Next, to a mixture of 71.5 parts of methyl ethyl ketone and 71.5 parts of 1-butanol were added 81 parts of the surface-treated zinc oxide particles, 15 parts of a blocked isocyanate compound (available under the trade name Sumidur 3175 from Sumitomo Bayer Urethane Co. Ltd.), and 15 parts of a polyvinyl butyral resin (available under the trade name BM-1 from Sekisui Chemical Co., Ltd.), as a polyvinyl acetal resin. The mixture was dispersed in a sand mill with 0.8 mm glass beads at 23.+-.3.degree. C. for 3 hours. After dispersion, 0.01 part of silicone oil (available under the trade name SH28PA from Dow Corning Toray Silicone Co., Ltd.) and 5.6 parts of PMMA particles (available under the trade name TECHPOLYMER SSX-102 from Sekisui Plastics Co., Ltd., average primary particle size=2.5 .mu.m) were added with stirring to yield an undercoat layer coating solution.

The resulting undercoat layer coating solution was applied to an aluminum sheet using a Meyer bar. The resulting coat was dried at 160.degree. C. for 30 minutes to form an undercoat layer having a thickness of 18 .mu.m. The undercoat layer, referred to as undercoat layer coat sample (A-1), was used for a universal hardness test and a peel test discussed later.

Electrophotographic photosensitive member (B-1) was produced as follows.

The resulting undercoat layer coating solution was applied to an aluminum cylinder (ED pipe having a diameter of 30 mm and a length of 357.5 mm available from Showa Denko K.K.) by dip coating. The resulting coat was heat-dried at 160.degree. C. for 35 minutes to form an undercoat layer having a thickness of 18 .mu.m. The mass of the silane coupling agent having a divalent group represented by --NH-- (KBM602) on the surface-treated zinc oxide particles was 0.75% of the mass of the zinc oxide particles. Hence, the amount of surface treatment (A/B) of the zinc oxide particles was calculated as follows: A/B=0.75/19=0.039.

Next, to a solution of 5 parts of a polyvinyl butyral resin (available under the trade name S-LEC BX-1 from Sekisui Chemical Co., Ltd.) in 250 parts of cyclohexanone were added 10 parts of hydroxygallium phthalocyanine crystal (charge generating material) whose crystal form had intense peaks at 7.4.degree. and 28.1.degree. (Bragg angle 2.theta..+-.0.2.degree.) in Cu-K.alpha. characteristic X-ray diffraction and 0.1 part of the compound represented by the following structural formula (A). The mixture was dispersed in a sand mill with 0.8 mm glass beads at 23.+-.3.degree. C. for 3 hours. After dispersion, the mixture was diluted with 100 parts of cyclohexanone and 450 parts of ethyl acetate to yield a charge generating layer coating solution. The charge generating layer coating solution was applied to the undercoat layer by dip coating. The resulting coat was dried at 100.degree. C. for 10 minutes to form a charge generating layer having a thickness of 0.18 .mu.m.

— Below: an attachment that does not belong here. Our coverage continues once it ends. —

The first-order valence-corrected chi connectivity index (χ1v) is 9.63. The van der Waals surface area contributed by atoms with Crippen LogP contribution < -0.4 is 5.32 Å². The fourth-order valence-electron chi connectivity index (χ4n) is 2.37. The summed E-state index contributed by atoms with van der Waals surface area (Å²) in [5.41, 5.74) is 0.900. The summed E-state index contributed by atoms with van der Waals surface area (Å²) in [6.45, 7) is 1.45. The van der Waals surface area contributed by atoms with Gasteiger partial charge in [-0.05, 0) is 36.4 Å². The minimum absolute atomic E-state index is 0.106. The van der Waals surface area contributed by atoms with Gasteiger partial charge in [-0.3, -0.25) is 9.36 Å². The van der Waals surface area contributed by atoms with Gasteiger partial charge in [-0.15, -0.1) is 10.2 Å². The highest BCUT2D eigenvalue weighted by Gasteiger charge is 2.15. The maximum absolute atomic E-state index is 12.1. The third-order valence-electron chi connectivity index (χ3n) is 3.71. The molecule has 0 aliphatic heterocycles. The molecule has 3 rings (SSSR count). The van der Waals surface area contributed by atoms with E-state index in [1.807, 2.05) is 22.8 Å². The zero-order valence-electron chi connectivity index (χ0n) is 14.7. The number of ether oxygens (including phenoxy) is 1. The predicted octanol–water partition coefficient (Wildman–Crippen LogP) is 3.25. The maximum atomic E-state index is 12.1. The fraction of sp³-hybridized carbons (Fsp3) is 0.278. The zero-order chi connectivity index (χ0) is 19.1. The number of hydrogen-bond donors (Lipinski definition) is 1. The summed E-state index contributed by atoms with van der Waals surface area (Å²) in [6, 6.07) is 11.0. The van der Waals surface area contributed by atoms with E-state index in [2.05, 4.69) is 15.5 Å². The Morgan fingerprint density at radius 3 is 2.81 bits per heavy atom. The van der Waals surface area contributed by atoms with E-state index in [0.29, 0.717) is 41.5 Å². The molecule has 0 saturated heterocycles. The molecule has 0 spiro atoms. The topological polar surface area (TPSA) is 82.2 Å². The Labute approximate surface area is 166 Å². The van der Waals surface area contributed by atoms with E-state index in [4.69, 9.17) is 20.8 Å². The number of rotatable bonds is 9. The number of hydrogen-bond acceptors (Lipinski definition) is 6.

##STR00005##

Next, a charge transporting layer coating solution was prepared by dissolving 50 parts of the compound (charge transporting material) represented by the following structural formula (B), 50 parts of the compound (charge transporting material) represented by the following structural formula (C), and 100 parts of a polycarbonate resin (available under the trade name Iupilon 2400 from Mitsubishi Engineering-Plastics Corporation) in a mixture of 650 parts of monochlorobenzene and 150 parts of dimethoxymethane. The charge transporting layer coating solution was applied to the charge generating layer by dip coating. The resulting coat was dried at 110.degree. C. for 30 minutes to form a charge transporting layer having a thickness of 20 .mu.m.

##STR00006##

Next, a protective layer coating solution (second charge transporting layer coating solution) was prepared by adding 36 parts of the compound represented by the following structural formula (D) and 4 parts of a polytetrafluoroethylene resin fine powder (available under the trade name Lubron L-2 from Daikin Industries, Ltd.) to 60 parts of n-propyl alcohol and dispersing the mixture in an ultrahigh-pressure disperser.

##STR00007##

The protective layer coating solution was applied to the charge transporting layer by dip coating. After drying, the coat was irradiated with an electron beam at an acceleration voltage of 60 kV for 1.6 seconds in a nitrogen atmosphere to an absorbed dose of 8,000 Gy. The coat was then heated to 130.degree. C. for 1 minute in a nitrogen atmosphere. During the electron beam irradiation and the heating for 1 minute, the oxygen concentration was 20 ppm. The coat was then heated to 110.degree. C. for 1 hour in air to form a protective layer having a thickness of 5 .mu.m. In this manner, electrophotographic photosensitive member (B-1) was produced, which included the undercoat layer, the charge generating layer, the charge transporting layer, and the protective layer formed on the support.

Example 2

An undercoat layer coating solution was prepared as in Example 1 except that 0.8 part of 1,2-dihydroxyanthraquinone (alizarin, available from Tokyo Chemical Industry Co., Ltd.) was added to the undercoat layer coating solution, and undercoat layer sheet sample (A-2) and electrophotographic photosensitive member (B-2) were produced.

Examples 3 to 5

Undercoat layer coating solutions were prepared as in Example 1 except that the mass of the silane coupling agent relative to the mass of the zinc oxide particles was changed as shown in Table 1, and undercoat layer sheet samples (A-3) to (A-5) and electrophotographic photosensitive members (B-3) to (B-5) were produced.